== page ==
Tesla Vulnerability Exposed Flipper Zero Hack Allows Theft Without Breaking In

Tesla Vulnerability Exposed Flipper Zero Hack- Mr.Buisness Magzine

Security researchers Tommy Mysk and Talal Haj Bakry of Mysk Inc. have recently exposed a critical design flaw in Tesla’s security system, allowing them to hijack a Tesla vehicle using a controversial hacking tool called the Flipper Zero. Priced at $169, this device enables a simple yet effective social engineering attack, where hackers can easily obtain a Tesla owner’s login information, open the Tesla app, and drive away with the vehicle, leaving the unsuspecting victim oblivious to the loss of their $40,000 asset. Mysk demonstrated the exploit by successfully stealing his own car within minutes.

Social Engineering Attack Unveiled – WiFi Network Mimicry

Contrary to conventional hacking, the method employed by the researchers involves a social engineering attack that tricks users into divulging their information willingly. By using the Flipper Zero, Mysk and Haj Bakry set up a fake WiFi network named “Tesla Guest,” mimicking the guest networks used by Tesla at its service centers. The hackers then created a deceptive website resembling Tesla’s login page. Potential victims, especially those near charging stations seeking entertainment, could unknowingly connect to this rogue network, compromising their login credentials.

“This means with a leaked email and password, an owner could lose their Tesla vehicle. This is insane,” said Tommy Mysk. He emphasized the prevalence of phishing and social engineering attacks in today’s technologically advanced landscape, urging responsible companies to consider such risks in their threat models.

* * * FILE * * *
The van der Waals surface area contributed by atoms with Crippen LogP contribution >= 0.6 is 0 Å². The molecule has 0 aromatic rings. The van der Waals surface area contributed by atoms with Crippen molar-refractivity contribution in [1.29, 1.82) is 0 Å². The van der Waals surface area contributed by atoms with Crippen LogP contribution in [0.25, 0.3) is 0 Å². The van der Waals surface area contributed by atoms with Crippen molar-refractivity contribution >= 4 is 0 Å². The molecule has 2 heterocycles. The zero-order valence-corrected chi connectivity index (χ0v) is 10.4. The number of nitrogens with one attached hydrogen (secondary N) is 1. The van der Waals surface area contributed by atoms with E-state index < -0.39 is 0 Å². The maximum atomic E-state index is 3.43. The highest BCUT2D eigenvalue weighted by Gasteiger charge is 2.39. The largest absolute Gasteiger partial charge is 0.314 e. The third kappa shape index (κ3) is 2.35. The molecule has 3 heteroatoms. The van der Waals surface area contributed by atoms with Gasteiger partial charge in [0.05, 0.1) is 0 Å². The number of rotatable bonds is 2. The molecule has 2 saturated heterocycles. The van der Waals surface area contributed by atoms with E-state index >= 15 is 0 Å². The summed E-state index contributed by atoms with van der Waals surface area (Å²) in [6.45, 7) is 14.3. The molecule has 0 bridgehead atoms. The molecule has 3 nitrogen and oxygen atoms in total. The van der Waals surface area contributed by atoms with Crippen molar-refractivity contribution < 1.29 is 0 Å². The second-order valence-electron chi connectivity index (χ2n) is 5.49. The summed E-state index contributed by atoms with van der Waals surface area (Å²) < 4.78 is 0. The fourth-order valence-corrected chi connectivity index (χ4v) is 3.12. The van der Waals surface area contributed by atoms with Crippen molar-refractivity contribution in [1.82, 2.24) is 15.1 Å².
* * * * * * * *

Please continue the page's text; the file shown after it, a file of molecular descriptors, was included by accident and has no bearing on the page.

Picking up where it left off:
Tesla’s Response and Potential Solution – Key Card Authentication Neglected

Despite Tommy Mysk’s attempts to alert Tesla to the vulnerability through its reporting program, the company dismissed the issue, claiming it is the intended behavior. According to Mysk, the vulnerability involves the ability to add a new phone key without the necessity of the physical key card, contradicting Tesla’s documented security measures. Mysk suggested that Tesla should make key card authentication mandatory before adding phone keys and notify users when new keys are created, proposing a simple yet effective solution to mitigate the risk.

Flipper Zero Hack

The Flipper Zero, designed for hobbyists and hackers, serves as a digital Swiss army knife, exposing security flaws in various devices. Although the co-founder claims it aims to reveal shortcomings in big tech’s security practices, other inexpensive devices could potentially exploit Tesla’s vulnerability in the same manner. With a call for action directed at Tesla, the question remains: Will the company take steps to address this security loophole and protect its owners from potential theft?

This revelation raises concerns over the security practices of prominent tech companies and highlights the need for continual vigilance in addressing emerging threats in the ever-evolving landscape of digital security.

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